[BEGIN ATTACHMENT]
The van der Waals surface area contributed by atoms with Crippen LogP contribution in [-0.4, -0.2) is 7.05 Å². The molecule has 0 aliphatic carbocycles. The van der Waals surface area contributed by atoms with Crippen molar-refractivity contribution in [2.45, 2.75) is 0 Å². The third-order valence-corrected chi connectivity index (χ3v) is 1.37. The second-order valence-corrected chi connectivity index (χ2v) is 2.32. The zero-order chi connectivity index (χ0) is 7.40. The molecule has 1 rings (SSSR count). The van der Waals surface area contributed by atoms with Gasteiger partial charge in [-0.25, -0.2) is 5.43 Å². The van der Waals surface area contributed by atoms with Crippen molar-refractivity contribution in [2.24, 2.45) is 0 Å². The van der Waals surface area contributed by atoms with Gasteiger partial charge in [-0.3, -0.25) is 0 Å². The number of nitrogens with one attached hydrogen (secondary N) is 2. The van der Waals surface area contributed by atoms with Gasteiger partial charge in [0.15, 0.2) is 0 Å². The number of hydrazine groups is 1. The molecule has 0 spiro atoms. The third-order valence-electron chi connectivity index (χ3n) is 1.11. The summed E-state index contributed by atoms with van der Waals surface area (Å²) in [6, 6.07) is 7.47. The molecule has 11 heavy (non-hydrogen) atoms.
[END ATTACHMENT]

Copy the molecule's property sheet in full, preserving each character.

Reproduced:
The van der Waals surface area contributed by atoms with Crippen LogP contribution in [-0.4, -0.2) is 7.05 Å². The molecule has 0 aliphatic carbocycles. The van der Waals surface area contributed by atoms with Crippen molar-refractivity contribution in [2.45, 2.75) is 0 Å². The third-order valence-corrected chi connectivity index (χ3v) is 1.37. The second-order valence-corrected chi connectivity index (χ2v) is 2.32. The zero-order chi connectivity index (χ0) is 7.40. The molecule has 1 rings (SSSR count). The van der Waals surface area contributed by atoms with Gasteiger partial charge in [-0.25, -0.2) is 5.43 Å². The van der Waals surface area contributed by atoms with Crippen molar-refractivity contribution in [2.24, 2.45) is 0 Å². The van der Waals surface area contributed by atoms with Gasteiger partial charge in [-0.3, -0.25) is 0 Å². The number of nitrogens with one attached hydrogen (secondary N) is 2. The van der Waals surface area contributed by atoms with Gasteiger partial charge in [0.15, 0.2) is 0 Å². The number of hydrazine groups is 1. The molecule has 0 spiro atoms. The third-order valence-electron chi connectivity index (χ3n) is 1.11. The summed E-state index contributed by atoms with van der Waals surface area (Å²) in [6, 6.07) is 7.47. The molecule has 11 heavy (non-hydrogen) atoms.